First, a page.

The Apple product makes use of existing satellite bandwidth formerly utilized by Globalstar for messaging services, but without the requirement for a satellite-specific device. Apple Starts Cellular Calls From Space.
The AST project and another business, Lynk Global, would employ a specialized network of satellites with larger-than-normal antennas to provide a 4G, 5G, and, eventually, 6G cellular signal that would be compatible with any existing 4G-compatible phone. Assuming regulatory permission, the system would first operate in equatorial regions before expanding to cover more of the globe as these providers extend their satellite constellations. In the United States, T-Mobile and Starlink’s service would operate in the old PCS band. SpaceX, like AST and Lynk, would have to negotiate spectrum access nation by country.
According to Tim Farrar of Tim Farrar Associates in Menlo Park, Calif., the T-Mobile-Starlink announcement represents “in some ways an affirmation” of AST and Lynk’s concept and “in other ways a significant danger. AST and Lynk have previously informed investors that they anticipate their national mobile network operator partners to charge per user or per day, but T-Mobile has revealed that they want to incorporate 1,900-megahertz satellite messaging in their existing offerings.
Apple stated that it’s Emergency SOS via Satellite service will be free for the first two years for iPhone 14 owners in the United States and Canada, but did not specify how much it would cost after that. For the time being, the Globalstar satellites it is employing are incapable of providing the broadband bandwidth promised by AST.
Apple Starts Cellular Calls From Space
Even in the best of circumstances a clear view of the sky will take customers 15 seconds to send a message using Apple’s service. They will also need to follow onscreen instructions to keep the gadget aimed at the satellites. The identical message might take more than a minute to deliver because to light foliage. Ashley Williams, an Apple satellite engineer who taped the service’s introduction, also highlighted a data-compression mechanism and a series of proposed rescue-related auto-replies designed to reduce the amount of data that users would need to transmit during a rescue.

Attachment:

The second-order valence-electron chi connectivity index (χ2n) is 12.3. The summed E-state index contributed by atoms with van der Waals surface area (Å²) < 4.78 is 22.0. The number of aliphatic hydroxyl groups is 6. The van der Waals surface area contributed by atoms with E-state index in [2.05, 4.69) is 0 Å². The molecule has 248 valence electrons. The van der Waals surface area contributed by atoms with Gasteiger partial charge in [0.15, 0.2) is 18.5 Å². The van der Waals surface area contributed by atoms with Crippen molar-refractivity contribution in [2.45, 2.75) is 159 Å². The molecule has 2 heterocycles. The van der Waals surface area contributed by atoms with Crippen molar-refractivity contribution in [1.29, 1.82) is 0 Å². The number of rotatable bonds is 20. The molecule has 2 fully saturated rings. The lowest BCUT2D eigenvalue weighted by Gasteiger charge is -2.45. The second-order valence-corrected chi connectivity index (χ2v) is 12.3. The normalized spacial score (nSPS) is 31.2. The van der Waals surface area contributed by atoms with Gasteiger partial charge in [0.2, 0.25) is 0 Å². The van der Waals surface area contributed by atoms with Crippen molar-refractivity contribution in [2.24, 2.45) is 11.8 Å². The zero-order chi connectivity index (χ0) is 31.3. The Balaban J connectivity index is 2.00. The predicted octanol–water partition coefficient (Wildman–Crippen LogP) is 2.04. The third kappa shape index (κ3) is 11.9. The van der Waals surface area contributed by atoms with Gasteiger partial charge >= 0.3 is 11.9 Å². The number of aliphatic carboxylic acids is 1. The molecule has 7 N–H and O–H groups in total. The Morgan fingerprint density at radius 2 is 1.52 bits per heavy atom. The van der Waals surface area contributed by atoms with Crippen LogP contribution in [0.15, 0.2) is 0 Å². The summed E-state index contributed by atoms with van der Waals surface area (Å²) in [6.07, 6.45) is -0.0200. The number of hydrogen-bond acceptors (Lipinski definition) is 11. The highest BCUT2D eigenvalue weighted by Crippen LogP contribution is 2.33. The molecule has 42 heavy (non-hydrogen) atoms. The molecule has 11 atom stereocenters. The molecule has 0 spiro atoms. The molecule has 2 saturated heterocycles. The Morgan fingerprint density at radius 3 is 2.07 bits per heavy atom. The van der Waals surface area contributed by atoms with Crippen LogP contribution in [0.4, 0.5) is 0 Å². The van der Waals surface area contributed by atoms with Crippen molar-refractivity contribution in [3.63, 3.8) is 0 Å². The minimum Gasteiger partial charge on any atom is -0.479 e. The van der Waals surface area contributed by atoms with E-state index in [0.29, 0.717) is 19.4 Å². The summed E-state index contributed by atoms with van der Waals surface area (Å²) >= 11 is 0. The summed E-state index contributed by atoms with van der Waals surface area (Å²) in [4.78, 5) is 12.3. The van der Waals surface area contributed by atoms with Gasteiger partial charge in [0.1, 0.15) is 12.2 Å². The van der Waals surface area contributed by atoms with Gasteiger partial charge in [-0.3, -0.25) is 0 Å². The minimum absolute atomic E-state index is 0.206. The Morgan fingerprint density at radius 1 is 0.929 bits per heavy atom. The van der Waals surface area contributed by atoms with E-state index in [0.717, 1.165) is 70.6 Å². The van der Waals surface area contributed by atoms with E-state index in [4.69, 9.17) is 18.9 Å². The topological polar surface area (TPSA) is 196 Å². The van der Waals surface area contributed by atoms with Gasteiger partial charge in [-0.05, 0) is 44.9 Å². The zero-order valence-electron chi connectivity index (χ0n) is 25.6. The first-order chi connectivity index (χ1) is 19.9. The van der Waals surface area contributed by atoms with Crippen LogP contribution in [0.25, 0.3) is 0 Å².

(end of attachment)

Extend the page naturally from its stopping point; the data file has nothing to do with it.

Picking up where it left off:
The array’s size will also make it more reflective, which has astronomers concerned. Astronomers have already expressed concern over the scale of Starlink’s proposed constellation, claiming that it will interfere with their ability to see space. On September 1, Sky & Telescope magazine issued an appeal for both professional and amateur astronomers to monitor the rising constellations of satellites in order to chronicle the interference. Professional astronomical associations have pressed US government agencies and Congress on the matter, and in May, executives from SpaceX met to discuss a recent adjustment that brightened satellites by 0.5 visual magnitudes.
A message service that takes a while to connect and twinkles in and out of service as satellites pass by may be better than nothing for a hiker with a sprained ankle, but early space-based cellular will not be a smooth method to connect to video conversations from out at sea.